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The three artists included in the current exhibit at the Marsha Mateyka Gallery—-Jim Sanborn, Anish Kapoor, and Gene Davis—-are giants both conceptually and visually. Sanborn, a D.C. native, has produced a wide range of scientific-based works, including meditations on the nuclear age, geometric projections on western landscapes and a  famed cryptologic sculpture/puzzle at CIA headquarters. Kapoor is best known for his reflective bubble sculpture in Chicago’s Millennium Park, and, locally, for an optically perplexing, Prussian-blue spheroid at the Hirshhorn Museum and Sculpture Garden. And Davis, of course, is the legendary D.C.-based stripe painter. But one sees only glimpses of their genius in Mateyka’s show. Kapoor’s abstract, watercolor-like aquatints from 1988 are burdened by their downbeat shades of rust and chocolate, while Davis’ thin, pencil-drawn stripes from 1984 are appealing, but in a Ralph Lauren bedsheet-design way. The most impressive works are Sanborn’s glossy-surfaced photographic stills from his 2008 video “Hydra,” in which he documented the gradual sublimation of a solid block of dry ice. But while the wispy vapor emanations captured by the stills are dreamily intriguing, it’s a pity the video isn’t on view, since its motion and soundtrack—- all Arctic winds and melting ice –surely must provide a fuller experience.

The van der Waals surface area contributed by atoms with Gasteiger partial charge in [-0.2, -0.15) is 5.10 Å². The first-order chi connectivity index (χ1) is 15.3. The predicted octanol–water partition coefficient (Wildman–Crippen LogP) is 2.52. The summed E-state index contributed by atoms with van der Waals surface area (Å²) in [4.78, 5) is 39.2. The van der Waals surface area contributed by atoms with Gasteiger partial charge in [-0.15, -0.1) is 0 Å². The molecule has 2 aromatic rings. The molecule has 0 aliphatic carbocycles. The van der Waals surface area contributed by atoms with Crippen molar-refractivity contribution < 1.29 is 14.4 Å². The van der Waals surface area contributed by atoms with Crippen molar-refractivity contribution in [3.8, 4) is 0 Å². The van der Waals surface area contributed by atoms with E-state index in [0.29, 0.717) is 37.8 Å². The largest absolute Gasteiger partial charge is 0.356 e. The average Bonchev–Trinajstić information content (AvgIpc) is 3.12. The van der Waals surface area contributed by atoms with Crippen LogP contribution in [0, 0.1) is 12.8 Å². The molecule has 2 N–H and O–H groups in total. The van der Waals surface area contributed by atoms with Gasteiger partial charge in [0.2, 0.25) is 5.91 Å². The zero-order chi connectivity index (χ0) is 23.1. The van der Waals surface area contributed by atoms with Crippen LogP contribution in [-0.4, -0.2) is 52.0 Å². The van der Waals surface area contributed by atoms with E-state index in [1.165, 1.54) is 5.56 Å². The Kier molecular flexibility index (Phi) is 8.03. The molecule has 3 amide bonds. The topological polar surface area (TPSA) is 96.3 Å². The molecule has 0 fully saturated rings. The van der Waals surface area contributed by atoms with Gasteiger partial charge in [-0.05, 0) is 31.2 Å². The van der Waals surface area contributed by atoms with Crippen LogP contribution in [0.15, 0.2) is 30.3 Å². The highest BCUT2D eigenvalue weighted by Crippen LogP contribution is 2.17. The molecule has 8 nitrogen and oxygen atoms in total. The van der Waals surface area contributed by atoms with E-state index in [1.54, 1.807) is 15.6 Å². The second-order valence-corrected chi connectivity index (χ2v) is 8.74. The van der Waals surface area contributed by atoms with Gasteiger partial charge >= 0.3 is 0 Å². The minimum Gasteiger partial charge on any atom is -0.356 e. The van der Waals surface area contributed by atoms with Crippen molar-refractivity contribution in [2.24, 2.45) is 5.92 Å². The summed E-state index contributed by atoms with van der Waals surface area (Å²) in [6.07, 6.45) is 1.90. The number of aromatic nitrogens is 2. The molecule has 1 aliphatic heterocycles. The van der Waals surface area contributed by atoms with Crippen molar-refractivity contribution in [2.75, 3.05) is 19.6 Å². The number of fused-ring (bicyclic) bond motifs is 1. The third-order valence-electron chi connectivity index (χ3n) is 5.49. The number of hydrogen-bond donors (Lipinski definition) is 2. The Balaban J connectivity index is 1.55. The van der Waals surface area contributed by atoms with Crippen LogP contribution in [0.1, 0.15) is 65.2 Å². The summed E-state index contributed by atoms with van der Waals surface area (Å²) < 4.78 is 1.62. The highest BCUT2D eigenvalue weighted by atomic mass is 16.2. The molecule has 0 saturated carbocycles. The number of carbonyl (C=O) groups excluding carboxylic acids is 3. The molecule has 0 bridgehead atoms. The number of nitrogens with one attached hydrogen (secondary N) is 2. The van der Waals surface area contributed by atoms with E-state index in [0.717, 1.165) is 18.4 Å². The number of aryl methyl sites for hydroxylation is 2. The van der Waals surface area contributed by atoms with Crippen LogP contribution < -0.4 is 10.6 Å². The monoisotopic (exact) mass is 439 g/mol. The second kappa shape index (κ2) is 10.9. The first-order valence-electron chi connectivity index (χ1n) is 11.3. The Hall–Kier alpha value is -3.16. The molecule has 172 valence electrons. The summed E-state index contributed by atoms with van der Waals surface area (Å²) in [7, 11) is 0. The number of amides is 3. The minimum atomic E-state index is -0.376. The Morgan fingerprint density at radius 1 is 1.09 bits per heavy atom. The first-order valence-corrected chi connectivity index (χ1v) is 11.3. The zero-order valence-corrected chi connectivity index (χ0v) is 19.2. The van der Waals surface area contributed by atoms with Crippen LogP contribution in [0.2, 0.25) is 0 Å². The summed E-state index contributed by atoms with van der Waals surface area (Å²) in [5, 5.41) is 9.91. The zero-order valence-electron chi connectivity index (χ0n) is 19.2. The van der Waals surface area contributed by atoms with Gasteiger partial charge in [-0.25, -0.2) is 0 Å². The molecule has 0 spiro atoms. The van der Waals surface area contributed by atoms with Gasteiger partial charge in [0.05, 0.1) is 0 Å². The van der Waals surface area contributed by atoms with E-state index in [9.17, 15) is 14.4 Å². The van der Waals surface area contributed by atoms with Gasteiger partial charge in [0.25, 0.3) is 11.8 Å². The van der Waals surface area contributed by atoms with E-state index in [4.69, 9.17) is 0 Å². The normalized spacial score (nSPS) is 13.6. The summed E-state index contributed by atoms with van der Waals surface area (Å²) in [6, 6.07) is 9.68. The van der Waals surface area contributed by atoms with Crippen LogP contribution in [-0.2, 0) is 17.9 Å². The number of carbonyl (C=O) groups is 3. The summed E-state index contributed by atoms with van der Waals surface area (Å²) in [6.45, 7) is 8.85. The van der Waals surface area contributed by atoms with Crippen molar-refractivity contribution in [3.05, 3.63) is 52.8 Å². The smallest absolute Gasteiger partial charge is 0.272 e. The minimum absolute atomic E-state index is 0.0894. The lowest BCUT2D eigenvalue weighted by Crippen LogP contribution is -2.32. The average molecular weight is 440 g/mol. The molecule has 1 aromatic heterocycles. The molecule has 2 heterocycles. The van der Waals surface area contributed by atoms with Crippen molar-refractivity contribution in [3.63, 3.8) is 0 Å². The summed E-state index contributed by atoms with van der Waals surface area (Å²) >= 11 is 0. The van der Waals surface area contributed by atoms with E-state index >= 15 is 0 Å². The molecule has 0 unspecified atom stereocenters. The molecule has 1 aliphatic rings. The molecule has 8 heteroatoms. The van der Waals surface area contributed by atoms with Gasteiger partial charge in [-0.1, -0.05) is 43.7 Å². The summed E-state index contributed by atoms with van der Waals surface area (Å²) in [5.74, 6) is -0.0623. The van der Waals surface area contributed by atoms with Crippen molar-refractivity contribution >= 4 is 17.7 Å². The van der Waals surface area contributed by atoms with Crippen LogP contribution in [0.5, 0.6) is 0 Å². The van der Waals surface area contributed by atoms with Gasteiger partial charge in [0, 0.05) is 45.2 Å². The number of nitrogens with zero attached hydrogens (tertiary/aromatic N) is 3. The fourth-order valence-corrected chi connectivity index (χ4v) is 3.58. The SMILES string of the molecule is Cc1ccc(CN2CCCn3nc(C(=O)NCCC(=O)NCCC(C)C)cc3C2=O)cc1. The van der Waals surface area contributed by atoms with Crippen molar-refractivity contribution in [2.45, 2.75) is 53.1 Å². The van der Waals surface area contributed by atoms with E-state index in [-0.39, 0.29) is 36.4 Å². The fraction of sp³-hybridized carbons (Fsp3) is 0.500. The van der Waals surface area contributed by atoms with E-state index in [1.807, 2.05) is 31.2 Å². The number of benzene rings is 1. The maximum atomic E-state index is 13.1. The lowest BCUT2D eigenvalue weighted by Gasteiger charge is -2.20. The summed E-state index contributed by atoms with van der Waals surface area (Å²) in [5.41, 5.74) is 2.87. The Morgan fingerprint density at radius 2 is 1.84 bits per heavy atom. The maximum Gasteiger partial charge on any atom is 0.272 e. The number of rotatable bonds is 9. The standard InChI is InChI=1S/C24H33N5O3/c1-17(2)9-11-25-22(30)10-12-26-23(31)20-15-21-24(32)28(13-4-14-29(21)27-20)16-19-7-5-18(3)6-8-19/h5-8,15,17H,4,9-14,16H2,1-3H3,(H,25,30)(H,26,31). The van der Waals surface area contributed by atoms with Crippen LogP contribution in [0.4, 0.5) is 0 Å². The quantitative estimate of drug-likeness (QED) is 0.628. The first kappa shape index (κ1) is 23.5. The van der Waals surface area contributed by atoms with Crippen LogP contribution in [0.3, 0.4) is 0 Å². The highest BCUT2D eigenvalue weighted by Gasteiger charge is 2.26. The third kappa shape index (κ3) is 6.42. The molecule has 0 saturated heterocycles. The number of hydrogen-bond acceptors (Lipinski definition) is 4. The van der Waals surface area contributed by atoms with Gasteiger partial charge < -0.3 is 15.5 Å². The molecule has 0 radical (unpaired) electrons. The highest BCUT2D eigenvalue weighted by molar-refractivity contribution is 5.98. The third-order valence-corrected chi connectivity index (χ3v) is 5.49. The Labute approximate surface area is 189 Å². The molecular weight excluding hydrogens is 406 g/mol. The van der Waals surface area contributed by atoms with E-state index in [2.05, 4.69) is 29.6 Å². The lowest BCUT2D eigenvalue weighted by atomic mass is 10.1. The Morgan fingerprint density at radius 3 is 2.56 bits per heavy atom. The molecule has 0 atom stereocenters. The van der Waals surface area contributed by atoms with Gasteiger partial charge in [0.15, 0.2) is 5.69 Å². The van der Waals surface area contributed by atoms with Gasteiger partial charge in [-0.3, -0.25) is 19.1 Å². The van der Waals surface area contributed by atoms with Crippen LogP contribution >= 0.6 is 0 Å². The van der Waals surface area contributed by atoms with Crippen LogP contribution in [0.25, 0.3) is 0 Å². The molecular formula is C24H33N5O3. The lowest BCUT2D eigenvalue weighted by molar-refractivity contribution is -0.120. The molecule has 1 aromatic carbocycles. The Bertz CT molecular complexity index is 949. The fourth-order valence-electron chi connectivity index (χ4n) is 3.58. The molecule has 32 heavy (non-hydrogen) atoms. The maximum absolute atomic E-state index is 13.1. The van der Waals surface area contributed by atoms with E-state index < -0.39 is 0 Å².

Through Jan. 15 at Marsha Mateyka Gallery, 2012 R Street NW, Washington, D.C. (202) 328-0088. Open Wednesday through Saturday, 11 a.m. to 5:00 pm.

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